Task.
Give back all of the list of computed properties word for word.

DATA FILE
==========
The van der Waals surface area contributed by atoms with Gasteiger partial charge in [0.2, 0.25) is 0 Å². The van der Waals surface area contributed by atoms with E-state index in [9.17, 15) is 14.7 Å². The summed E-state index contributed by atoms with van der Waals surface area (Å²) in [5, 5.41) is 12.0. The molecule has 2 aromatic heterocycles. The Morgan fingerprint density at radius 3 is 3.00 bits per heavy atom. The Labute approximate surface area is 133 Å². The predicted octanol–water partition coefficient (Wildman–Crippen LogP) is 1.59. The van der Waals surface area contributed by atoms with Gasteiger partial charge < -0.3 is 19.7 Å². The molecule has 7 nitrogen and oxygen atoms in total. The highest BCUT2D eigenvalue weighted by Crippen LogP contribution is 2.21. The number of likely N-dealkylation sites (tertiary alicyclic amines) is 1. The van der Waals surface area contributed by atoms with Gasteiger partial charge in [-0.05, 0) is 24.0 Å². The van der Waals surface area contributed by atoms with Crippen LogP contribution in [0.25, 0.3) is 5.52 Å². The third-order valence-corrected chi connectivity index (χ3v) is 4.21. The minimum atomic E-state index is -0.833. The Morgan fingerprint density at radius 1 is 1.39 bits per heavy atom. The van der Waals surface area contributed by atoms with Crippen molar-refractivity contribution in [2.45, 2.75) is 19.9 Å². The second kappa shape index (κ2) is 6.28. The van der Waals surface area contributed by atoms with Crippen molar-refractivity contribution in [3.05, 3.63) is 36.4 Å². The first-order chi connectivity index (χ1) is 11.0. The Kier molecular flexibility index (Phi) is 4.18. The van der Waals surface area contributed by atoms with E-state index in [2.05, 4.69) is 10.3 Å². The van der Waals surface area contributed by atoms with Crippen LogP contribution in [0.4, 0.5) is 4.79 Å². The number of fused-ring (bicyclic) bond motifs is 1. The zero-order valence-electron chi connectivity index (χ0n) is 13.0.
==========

The van der Waals surface area contributed by atoms with Gasteiger partial charge in [0.2, 0.25) is 0 Å². The van der Waals surface area contributed by atoms with E-state index in [9.17, 15) is 14.7 Å². The summed E-state index contributed by atoms with van der Waals surface area (Å²) in [5, 5.41) is 12.0. The molecule has 2 aromatic heterocycles. The Morgan fingerprint density at radius 3 is 3.00 bits per heavy atom. The Labute approximate surface area is 133 Å². The predicted octanol–water partition coefficient (Wildman–Crippen LogP) is 1.59. The van der Waals surface area contributed by atoms with Gasteiger partial charge < -0.3 is 19.7 Å². The molecule has 7 nitrogen and oxygen atoms in total. The highest BCUT2D eigenvalue weighted by Crippen LogP contribution is 2.21. The number of likely N-dealkylation sites (tertiary alicyclic amines) is 1. The van der Waals surface area contributed by atoms with Gasteiger partial charge in [-0.05, 0) is 24.0 Å². The van der Waals surface area contributed by atoms with Crippen LogP contribution in [0.25, 0.3) is 5.52 Å². The third-order valence-corrected chi connectivity index (χ3v) is 4.21. The minimum atomic E-state index is -0.833. The Morgan fingerprint density at radius 1 is 1.39 bits per heavy atom. The van der Waals surface area contributed by atoms with Crippen molar-refractivity contribution in [2.45, 2.75) is 19.9 Å². The second kappa shape index (κ2) is 6.28. The van der Waals surface area contributed by atoms with Crippen molar-refractivity contribution in [3.05, 3.63) is 36.4 Å². The first-order chi connectivity index (χ1) is 11.0. The Kier molecular flexibility index (Phi) is 4.18. The van der Waals surface area contributed by atoms with E-state index in [2.05, 4.69) is 10.3 Å². The van der Waals surface area contributed by atoms with Crippen LogP contribution in [0.4, 0.5) is 4.79 Å². The number of fused-ring (bicyclic) bond motifs is 1. The zero-order valence-electron chi connectivity index (χ0n) is 13.0.